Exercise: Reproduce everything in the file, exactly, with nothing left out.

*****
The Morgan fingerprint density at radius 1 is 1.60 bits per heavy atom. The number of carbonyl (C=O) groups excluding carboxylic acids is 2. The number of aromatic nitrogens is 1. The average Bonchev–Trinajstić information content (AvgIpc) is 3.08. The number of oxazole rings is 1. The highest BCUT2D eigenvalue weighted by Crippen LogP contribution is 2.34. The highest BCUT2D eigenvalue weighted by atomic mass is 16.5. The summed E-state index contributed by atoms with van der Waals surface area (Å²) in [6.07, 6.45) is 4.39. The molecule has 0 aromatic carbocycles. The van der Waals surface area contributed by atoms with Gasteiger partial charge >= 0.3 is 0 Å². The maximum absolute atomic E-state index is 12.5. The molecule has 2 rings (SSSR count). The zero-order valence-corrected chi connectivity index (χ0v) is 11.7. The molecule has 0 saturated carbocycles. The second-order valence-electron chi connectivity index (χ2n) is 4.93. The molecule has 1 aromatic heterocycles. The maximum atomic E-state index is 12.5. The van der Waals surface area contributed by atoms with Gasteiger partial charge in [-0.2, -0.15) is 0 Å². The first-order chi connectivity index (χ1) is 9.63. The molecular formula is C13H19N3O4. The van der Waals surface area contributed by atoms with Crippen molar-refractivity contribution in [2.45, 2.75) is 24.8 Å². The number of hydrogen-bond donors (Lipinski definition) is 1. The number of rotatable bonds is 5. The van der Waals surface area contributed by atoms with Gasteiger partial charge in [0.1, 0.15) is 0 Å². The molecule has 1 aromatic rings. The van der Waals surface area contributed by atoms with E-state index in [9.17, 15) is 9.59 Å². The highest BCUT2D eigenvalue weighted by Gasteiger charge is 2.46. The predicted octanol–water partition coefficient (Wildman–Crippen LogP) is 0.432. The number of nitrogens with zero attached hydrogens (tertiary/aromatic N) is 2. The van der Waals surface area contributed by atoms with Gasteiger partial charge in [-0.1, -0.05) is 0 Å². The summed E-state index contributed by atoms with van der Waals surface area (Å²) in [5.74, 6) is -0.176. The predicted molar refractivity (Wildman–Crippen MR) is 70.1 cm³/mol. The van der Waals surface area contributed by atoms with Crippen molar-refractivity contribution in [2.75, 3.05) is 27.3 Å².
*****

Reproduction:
The Morgan fingerprint density at radius 1 is 1.60 bits per heavy atom. The number of carbonyl (C=O) groups excluding carboxylic acids is 2. The number of aromatic nitrogens is 1. The average Bonchev–Trinajstić information content (AvgIpc) is 3.08. The number of oxazole rings is 1. The highest BCUT2D eigenvalue weighted by Crippen LogP contribution is 2.34. The highest BCUT2D eigenvalue weighted by atomic mass is 16.5. The summed E-state index contributed by atoms with van der Waals surface area (Å²) in [6.07, 6.45) is 4.39. The molecule has 0 aromatic carbocycles. The van der Waals surface area contributed by atoms with Gasteiger partial charge >= 0.3 is 0 Å². The maximum absolute atomic E-state index is 12.5. The molecule has 2 rings (SSSR count). The zero-order valence-corrected chi connectivity index (χ0v) is 11.7. The molecule has 0 saturated carbocycles. The second-order valence-electron chi connectivity index (χ2n) is 4.93. The molecule has 1 aromatic heterocycles. The maximum atomic E-state index is 12.5. The van der Waals surface area contributed by atoms with Gasteiger partial charge in [-0.2, -0.15) is 0 Å². The first-order chi connectivity index (χ1) is 9.63. The molecular formula is C13H19N3O4. The van der Waals surface area contributed by atoms with Crippen molar-refractivity contribution in [2.45, 2.75) is 24.8 Å². The number of hydrogen-bond donors (Lipinski definition) is 1. The number of rotatable bonds is 5. The van der Waals surface area contributed by atoms with Gasteiger partial charge in [0.1, 0.15) is 0 Å². The molecule has 1 aromatic rings. The van der Waals surface area contributed by atoms with E-state index in [9.17, 15) is 9.59 Å². The highest BCUT2D eigenvalue weighted by Gasteiger charge is 2.46. The predicted octanol–water partition coefficient (Wildman–Crippen LogP) is 0.432. The number of nitrogens with zero attached hydrogens (tertiary/aromatic N) is 2. The van der Waals surface area contributed by atoms with Gasteiger partial charge in [-0.1, -0.05) is 0 Å². The summed E-state index contributed by atoms with van der Waals surface area (Å²) in [5.74, 6) is -0.176. The predicted molar refractivity (Wildman–Crippen MR) is 70.1 cm³/mol. The van der Waals surface area contributed by atoms with Crippen molar-refractivity contribution in [2.75, 3.05) is 27.3 Å².